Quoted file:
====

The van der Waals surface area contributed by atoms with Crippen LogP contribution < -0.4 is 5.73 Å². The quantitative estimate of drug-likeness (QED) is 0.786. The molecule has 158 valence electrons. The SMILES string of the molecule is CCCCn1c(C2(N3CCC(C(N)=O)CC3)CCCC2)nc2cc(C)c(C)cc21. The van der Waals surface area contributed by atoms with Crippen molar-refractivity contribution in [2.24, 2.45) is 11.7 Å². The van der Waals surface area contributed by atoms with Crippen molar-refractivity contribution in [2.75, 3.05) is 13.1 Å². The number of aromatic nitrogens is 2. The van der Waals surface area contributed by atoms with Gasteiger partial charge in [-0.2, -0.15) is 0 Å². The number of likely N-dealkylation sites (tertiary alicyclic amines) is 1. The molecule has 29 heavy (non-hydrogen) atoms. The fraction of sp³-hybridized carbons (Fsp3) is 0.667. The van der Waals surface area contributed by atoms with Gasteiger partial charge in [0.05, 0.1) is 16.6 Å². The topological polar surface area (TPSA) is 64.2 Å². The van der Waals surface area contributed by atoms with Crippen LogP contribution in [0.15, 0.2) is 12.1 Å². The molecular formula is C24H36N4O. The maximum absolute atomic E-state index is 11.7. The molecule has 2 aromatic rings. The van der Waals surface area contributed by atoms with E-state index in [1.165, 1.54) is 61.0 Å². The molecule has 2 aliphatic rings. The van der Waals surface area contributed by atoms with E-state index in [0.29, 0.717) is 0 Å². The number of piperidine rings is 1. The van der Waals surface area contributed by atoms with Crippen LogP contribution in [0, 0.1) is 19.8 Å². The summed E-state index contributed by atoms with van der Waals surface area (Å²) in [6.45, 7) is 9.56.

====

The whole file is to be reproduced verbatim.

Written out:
The van der Waals surface area contributed by atoms with Crippen LogP contribution < -0.4 is 5.73 Å². The quantitative estimate of drug-likeness (QED) is 0.786. The molecule has 158 valence electrons. The SMILES string of the molecule is CCCCn1c(C2(N3CCC(C(N)=O)CC3)CCCC2)nc2cc(C)c(C)cc21. The van der Waals surface area contributed by atoms with Crippen molar-refractivity contribution in [2.24, 2.45) is 11.7 Å². The van der Waals surface area contributed by atoms with Crippen molar-refractivity contribution in [2.75, 3.05) is 13.1 Å². The number of aromatic nitrogens is 2. The van der Waals surface area contributed by atoms with Gasteiger partial charge in [-0.2, -0.15) is 0 Å². The number of likely N-dealkylation sites (tertiary alicyclic amines) is 1. The molecule has 29 heavy (non-hydrogen) atoms. The fraction of sp³-hybridized carbons (Fsp3) is 0.667. The van der Waals surface area contributed by atoms with Gasteiger partial charge in [0.05, 0.1) is 16.6 Å². The topological polar surface area (TPSA) is 64.2 Å². The van der Waals surface area contributed by atoms with Crippen LogP contribution in [0.15, 0.2) is 12.1 Å². The molecular formula is C24H36N4O. The maximum absolute atomic E-state index is 11.7. The molecule has 2 aromatic rings. The van der Waals surface area contributed by atoms with E-state index in [1.165, 1.54) is 61.0 Å². The molecule has 2 aliphatic rings. The van der Waals surface area contributed by atoms with E-state index in [0.29, 0.717) is 0 Å². The number of piperidine rings is 1. The van der Waals surface area contributed by atoms with Crippen LogP contribution in [0, 0.1) is 19.8 Å². The summed E-state index contributed by atoms with van der Waals surface area (Å²) in [6.45, 7) is 9.56.